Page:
Pondering What’s Next

I only have six more sessions of out-patient physical therapy, and I’ve been thinking about what comes next. The therapy people said to get a PT order from a doctor and contact home health, but that’s not what I’m going to do. I will have been doing therapy for four months and I need a break. That doesn’t mean I can stop working, but there is much I can do on my own.

My aide is going to be a big help. We’ve already started walking in the hallway, with her following me with the wheelchair just in case. My goal is to increase the distance we walk a little bit every few days; right now it’s about 300 feet. Yesterday my therapist showed her how to make an improvised AFO using bandages on the right leg, which is what we’ve been doing in therapy for several weeks. The leg has support but also stepping down pulls the knee forward slightly and the foot has a more natural step than when I’m wearing my rigid AFO.

I’ve ordered a small Pilates ball to use for some of my leg exercises, and have ankle weights and small dumbbell weights as well. There are exercises I can do from a chair, as well as Theraband pulls from a standing position with the walker. All of these strengthen the leg muscles. I also have arm exercises to do using the bands and weights. Our hallways are lined with handrails at just the right height for me to use for standing leg exercises as well.

What I really want, though, is access to a NuStep. This recumbent cross-trainer was my favorite piece of gym equipment in my Before life and also at the Olympic Center rehab. We don’t have one at out-patient now, and the machine in the exercise room at Meadow Lake is broken – and apparently breaks often because it’s the most used piece of equipment in there. So I am seriously considering buying myself one for my apartment. It’s crazy expensive but I have the space and know I would use it. Having it would help and my therapist would love for me to be able to use one. I’d use it first with Jamie here to make sure I can get on and off the equipment safely; I know how to adjust and use it already. I just need to sleep on the idea for a few days to be sure I’ve thought it all through before coughing up the money to buy it. But it would work.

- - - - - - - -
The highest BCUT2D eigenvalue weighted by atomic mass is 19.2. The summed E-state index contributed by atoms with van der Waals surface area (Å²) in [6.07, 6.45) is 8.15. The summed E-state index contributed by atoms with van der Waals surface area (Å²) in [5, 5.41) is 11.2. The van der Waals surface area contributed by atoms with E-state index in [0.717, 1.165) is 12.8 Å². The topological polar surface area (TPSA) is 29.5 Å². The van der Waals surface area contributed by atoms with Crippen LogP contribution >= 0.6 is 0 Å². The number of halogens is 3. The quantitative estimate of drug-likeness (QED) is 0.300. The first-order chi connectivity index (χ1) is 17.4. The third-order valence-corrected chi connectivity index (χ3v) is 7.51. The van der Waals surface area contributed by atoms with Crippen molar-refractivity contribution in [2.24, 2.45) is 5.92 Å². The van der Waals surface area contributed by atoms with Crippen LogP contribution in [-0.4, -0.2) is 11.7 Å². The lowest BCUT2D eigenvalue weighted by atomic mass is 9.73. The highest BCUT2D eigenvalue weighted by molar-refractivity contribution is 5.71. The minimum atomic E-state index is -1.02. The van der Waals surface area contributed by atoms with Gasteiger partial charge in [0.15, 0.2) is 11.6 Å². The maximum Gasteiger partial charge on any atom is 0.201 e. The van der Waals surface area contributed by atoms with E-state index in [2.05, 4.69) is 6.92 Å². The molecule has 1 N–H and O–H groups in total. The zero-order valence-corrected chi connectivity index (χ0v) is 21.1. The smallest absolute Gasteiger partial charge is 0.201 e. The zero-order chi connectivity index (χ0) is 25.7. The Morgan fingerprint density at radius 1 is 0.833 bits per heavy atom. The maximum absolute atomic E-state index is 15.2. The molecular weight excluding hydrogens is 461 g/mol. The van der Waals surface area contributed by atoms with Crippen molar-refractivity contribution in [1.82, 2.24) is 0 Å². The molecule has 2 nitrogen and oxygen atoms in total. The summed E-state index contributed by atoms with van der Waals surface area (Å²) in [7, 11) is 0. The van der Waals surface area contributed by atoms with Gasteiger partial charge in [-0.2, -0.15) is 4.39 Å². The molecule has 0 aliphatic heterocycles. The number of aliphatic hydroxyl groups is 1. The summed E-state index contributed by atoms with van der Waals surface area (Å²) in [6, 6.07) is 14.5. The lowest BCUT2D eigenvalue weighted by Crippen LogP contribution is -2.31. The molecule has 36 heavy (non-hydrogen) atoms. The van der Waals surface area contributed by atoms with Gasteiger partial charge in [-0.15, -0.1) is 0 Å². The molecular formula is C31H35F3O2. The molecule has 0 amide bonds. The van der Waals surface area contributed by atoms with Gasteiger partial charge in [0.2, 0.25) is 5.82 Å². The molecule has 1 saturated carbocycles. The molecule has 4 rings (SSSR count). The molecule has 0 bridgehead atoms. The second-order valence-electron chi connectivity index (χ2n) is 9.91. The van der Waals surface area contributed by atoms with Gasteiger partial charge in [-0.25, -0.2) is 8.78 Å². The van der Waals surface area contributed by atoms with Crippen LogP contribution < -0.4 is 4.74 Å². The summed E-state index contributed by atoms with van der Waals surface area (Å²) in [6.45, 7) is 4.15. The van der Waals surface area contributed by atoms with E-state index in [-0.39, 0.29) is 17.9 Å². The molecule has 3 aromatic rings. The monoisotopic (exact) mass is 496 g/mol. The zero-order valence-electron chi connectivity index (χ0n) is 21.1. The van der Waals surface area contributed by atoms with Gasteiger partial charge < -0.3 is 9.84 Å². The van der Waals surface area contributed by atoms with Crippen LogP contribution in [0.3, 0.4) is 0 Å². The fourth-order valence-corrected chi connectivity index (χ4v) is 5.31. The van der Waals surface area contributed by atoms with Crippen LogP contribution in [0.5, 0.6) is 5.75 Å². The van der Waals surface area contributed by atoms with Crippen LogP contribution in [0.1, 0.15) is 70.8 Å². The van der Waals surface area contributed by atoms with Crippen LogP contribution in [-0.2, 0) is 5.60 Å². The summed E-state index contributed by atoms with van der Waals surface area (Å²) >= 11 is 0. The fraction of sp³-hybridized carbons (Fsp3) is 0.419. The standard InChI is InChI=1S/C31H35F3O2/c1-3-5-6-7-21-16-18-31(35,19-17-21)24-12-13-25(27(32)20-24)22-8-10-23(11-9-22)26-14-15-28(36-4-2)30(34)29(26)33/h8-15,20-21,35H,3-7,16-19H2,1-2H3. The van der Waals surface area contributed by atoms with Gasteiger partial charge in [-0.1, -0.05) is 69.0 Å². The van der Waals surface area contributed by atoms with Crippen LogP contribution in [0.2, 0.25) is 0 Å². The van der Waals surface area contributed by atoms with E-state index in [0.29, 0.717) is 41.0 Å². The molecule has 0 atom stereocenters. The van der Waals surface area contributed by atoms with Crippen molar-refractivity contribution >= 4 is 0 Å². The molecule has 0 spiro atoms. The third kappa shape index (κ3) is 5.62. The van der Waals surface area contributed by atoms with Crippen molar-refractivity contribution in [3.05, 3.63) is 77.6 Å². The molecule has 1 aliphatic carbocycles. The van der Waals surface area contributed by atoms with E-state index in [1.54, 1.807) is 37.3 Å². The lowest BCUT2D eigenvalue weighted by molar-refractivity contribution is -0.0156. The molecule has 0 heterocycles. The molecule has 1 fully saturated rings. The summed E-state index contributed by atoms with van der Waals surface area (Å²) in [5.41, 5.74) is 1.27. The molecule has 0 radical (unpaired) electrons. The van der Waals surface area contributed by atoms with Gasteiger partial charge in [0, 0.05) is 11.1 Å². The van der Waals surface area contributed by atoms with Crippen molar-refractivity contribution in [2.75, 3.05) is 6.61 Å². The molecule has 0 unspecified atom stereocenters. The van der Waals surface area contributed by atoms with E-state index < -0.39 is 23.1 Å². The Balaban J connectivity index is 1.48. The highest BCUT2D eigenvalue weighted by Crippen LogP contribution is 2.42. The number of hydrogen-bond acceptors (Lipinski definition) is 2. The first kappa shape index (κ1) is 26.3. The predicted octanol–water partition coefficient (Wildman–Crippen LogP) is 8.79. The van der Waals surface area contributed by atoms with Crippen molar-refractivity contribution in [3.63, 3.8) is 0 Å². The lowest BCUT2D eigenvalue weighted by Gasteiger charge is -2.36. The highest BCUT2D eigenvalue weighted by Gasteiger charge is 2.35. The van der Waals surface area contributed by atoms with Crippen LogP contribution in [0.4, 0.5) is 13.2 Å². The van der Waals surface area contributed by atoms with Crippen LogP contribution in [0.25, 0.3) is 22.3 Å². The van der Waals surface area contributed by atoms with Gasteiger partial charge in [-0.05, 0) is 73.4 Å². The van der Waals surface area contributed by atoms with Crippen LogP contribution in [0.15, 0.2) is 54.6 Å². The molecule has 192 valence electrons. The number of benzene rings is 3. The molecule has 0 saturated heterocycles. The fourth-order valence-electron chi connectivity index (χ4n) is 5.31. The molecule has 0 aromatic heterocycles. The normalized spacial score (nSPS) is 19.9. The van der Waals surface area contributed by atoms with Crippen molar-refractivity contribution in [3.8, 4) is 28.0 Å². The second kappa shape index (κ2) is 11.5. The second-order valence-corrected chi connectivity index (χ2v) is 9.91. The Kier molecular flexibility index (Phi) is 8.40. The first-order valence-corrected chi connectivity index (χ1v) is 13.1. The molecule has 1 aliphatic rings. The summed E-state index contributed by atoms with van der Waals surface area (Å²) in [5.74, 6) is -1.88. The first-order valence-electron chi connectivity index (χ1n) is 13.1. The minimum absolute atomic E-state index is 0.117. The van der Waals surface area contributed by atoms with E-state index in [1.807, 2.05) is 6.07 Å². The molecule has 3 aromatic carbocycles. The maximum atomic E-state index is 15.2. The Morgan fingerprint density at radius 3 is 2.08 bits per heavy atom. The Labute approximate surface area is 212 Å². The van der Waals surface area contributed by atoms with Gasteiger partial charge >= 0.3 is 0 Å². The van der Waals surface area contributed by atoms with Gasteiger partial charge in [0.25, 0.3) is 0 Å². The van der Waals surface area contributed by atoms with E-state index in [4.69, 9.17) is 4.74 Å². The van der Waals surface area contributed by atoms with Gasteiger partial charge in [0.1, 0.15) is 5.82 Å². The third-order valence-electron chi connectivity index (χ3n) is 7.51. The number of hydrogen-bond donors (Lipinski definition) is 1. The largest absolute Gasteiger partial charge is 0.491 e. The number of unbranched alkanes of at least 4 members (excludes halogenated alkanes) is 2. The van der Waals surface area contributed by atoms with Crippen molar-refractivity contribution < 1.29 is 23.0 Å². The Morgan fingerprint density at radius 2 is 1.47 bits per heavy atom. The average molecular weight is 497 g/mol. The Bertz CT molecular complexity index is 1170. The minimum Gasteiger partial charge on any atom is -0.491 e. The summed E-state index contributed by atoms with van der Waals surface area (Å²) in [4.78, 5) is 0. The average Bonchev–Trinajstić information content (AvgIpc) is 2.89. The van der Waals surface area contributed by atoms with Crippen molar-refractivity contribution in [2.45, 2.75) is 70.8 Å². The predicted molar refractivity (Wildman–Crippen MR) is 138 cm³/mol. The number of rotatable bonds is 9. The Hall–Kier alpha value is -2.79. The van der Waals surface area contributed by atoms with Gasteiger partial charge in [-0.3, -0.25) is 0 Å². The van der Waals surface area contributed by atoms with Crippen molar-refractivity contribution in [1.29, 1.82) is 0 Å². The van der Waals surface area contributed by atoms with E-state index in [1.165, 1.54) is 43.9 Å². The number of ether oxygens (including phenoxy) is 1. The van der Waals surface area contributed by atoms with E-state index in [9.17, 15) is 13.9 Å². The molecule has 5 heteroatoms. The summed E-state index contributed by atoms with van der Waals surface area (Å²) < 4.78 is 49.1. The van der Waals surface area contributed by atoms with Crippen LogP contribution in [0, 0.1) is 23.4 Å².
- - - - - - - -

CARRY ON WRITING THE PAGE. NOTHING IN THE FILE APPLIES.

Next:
My referral to the foot/ankle doctor is still going through insurance approval before I can make the appointment. My hope is that a new AFO – that I could actually put on by myself – will come out of it. Remember, I need the stupid thing in the first place because of foot drop; without it, my right foot drags and drops and presents a serious fall hazard. So for now I’m mostly using the wheelchair when I’m on my own and only using the walker to transfer. I’d much rather be walking around the apartment as much as I can; not having to wait for someone else to put the AFO on my foot will make a difference and that goal achievable.

Image credit: Photo 104037945 / What Next © Artur Szczybylo | Dreamstime.com